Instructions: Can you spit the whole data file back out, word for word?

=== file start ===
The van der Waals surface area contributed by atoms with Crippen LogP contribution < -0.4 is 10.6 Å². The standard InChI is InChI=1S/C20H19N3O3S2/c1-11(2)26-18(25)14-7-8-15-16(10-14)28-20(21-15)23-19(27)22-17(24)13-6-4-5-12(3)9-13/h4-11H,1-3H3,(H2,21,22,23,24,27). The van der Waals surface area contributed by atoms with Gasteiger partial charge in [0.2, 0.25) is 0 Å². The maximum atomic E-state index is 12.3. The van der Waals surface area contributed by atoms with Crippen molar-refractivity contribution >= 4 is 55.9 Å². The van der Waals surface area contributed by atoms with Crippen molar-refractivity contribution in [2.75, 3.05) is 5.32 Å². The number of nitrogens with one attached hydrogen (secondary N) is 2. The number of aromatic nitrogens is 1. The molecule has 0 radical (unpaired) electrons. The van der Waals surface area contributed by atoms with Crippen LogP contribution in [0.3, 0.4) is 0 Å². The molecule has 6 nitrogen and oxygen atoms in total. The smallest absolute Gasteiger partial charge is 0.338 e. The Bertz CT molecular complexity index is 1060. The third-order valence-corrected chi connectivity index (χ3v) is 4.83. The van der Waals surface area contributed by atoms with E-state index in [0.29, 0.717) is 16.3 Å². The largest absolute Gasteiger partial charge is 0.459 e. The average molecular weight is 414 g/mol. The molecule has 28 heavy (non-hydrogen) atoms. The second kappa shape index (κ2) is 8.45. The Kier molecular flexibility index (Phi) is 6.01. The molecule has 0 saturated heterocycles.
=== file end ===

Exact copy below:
The van der Waals surface area contributed by atoms with Crippen LogP contribution < -0.4 is 10.6 Å². The standard InChI is InChI=1S/C20H19N3O3S2/c1-11(2)26-18(25)14-7-8-15-16(10-14)28-20(21-15)23-19(27)22-17(24)13-6-4-5-12(3)9-13/h4-11H,1-3H3,(H2,21,22,23,24,27). The van der Waals surface area contributed by atoms with Gasteiger partial charge in [0.2, 0.25) is 0 Å². The maximum atomic E-state index is 12.3. The van der Waals surface area contributed by atoms with Crippen molar-refractivity contribution >= 4 is 55.9 Å². The van der Waals surface area contributed by atoms with Crippen molar-refractivity contribution in [2.75, 3.05) is 5.32 Å². The number of nitrogens with one attached hydrogen (secondary N) is 2. The number of aromatic nitrogens is 1. The molecule has 0 radical (unpaired) electrons. The van der Waals surface area contributed by atoms with Crippen LogP contribution in [0.3, 0.4) is 0 Å². The molecule has 6 nitrogen and oxygen atoms in total. The smallest absolute Gasteiger partial charge is 0.338 e. The Bertz CT molecular complexity index is 1060. The third-order valence-corrected chi connectivity index (χ3v) is 4.83. The van der Waals surface area contributed by atoms with E-state index in [0.29, 0.717) is 16.3 Å². The largest absolute Gasteiger partial charge is 0.459 e. The average molecular weight is 414 g/mol. The molecule has 28 heavy (non-hydrogen) atoms. The second kappa shape index (κ2) is 8.45. The Kier molecular flexibility index (Phi) is 6.01. The molecule has 0 saturated heterocycles.